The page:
In a recent column, Mike Littwin simultaneously condemns and engages in the practice of lumping Sarah Palin and Michelle Bachmann together in the Republican presidential nomination contest. He's hardly the only one doing this -- many political journalists seem to believe there's only room for one conservative woman in the contest. Later in the same column, he seems to suggest that Bachmann or Tim Pawlenty would quickly dispatch with the other, since there can only be one Minnesotan in the race. Meanwhile, Holly Bailey tells us that Jon Huntsman has to distinguish himself from Mitt Romney, since there's only room for one moderate Mormon former governor in the contest.
Still, for my money, no one seems to be falling for this trope harder than Time magazine, which has likened the GOP nomination contest to a March madness bracket. The metaphor only works in the narrow sense that there are currently many competitors and there will eventually be only one, but the mechanism for determining the winner is obviously entirely different. Every candidate will appear on the New Hampshire and Iowa ballots.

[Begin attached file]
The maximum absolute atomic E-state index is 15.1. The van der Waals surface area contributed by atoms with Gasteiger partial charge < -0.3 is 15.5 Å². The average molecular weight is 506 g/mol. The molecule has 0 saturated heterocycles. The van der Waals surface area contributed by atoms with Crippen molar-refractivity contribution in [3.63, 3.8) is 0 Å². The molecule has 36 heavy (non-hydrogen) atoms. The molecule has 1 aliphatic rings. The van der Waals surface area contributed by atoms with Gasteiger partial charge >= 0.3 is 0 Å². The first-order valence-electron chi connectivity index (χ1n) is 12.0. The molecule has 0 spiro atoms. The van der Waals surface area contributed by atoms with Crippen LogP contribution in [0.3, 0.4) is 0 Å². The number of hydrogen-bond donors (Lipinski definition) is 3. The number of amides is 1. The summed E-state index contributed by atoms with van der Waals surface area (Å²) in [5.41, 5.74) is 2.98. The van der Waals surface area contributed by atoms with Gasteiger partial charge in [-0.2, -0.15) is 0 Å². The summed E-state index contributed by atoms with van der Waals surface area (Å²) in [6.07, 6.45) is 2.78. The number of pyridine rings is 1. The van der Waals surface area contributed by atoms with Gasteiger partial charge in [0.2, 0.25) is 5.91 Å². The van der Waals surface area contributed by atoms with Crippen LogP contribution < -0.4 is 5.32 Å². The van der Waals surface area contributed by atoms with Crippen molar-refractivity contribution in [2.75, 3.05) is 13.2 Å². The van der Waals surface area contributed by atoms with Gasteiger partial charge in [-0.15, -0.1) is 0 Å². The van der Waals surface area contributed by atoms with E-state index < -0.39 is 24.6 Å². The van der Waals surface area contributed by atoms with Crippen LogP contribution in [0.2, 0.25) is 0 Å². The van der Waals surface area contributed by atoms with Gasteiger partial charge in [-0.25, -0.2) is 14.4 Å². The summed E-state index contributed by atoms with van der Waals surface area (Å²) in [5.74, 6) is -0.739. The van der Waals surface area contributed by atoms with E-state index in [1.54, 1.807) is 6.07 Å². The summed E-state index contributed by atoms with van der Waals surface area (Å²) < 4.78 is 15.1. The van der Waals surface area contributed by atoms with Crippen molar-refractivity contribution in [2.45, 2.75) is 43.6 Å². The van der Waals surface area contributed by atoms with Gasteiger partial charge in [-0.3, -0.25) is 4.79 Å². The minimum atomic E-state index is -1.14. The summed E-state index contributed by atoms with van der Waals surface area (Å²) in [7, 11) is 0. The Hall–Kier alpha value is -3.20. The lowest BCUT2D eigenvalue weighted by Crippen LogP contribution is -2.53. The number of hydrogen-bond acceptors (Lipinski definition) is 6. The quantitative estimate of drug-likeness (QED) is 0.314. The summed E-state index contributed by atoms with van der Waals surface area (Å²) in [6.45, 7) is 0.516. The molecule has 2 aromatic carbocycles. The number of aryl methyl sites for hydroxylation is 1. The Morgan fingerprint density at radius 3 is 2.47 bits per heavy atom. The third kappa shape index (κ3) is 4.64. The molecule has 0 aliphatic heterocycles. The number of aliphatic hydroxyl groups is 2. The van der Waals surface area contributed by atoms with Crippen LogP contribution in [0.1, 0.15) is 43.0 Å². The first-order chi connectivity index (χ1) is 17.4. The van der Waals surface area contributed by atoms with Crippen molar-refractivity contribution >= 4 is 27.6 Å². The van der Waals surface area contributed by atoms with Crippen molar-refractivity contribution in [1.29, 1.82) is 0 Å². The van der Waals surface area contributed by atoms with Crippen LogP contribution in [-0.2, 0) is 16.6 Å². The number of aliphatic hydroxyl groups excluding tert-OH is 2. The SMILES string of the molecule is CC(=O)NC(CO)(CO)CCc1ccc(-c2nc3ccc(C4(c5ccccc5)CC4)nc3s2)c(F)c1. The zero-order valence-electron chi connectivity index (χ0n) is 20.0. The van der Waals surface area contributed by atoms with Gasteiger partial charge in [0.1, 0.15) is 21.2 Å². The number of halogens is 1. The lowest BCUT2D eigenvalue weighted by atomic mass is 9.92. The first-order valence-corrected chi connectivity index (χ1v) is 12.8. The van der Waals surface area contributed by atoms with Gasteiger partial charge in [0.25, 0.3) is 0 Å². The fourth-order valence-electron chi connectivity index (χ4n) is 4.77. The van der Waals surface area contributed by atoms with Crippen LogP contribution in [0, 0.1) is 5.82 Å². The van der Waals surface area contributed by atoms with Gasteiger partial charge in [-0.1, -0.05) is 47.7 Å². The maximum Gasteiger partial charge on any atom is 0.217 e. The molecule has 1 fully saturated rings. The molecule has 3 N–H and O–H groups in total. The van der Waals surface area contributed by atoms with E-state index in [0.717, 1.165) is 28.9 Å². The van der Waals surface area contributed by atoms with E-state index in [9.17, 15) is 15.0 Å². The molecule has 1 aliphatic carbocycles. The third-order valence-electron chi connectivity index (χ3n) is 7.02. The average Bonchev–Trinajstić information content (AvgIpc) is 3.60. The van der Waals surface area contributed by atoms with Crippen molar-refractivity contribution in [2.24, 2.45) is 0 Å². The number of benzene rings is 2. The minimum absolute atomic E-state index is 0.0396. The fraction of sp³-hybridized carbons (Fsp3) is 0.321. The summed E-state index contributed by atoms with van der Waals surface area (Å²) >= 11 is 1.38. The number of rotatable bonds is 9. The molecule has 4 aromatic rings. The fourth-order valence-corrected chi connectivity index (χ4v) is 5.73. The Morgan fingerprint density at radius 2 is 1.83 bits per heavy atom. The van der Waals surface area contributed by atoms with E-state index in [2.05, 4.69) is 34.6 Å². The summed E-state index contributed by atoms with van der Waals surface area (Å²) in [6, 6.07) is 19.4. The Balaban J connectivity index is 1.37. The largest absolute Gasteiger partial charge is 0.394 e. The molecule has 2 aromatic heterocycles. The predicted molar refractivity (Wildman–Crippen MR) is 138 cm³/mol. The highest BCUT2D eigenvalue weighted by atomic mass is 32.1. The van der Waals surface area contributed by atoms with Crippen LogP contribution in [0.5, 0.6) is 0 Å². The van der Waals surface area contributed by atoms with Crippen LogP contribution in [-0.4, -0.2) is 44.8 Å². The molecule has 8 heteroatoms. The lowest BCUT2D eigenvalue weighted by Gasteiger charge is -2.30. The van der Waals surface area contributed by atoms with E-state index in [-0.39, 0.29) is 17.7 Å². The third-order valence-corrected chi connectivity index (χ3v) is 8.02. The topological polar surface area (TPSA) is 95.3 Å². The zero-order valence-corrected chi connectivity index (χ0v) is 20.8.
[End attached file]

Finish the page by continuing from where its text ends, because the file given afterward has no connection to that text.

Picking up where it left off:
Let me just make a quick point here: in the long run, there's only room for one candidate, period. By this point next year, the Republicans will have settled on a single nominee. Prior to that, of course, there may well be just two candidates competing in the post-New Hampshire primaries and caucuses. But there's no reason those candidates can't be two women, or two Minnesotans, or two Mormons, or two Protestant white guys (although no one seems to have concerns about that).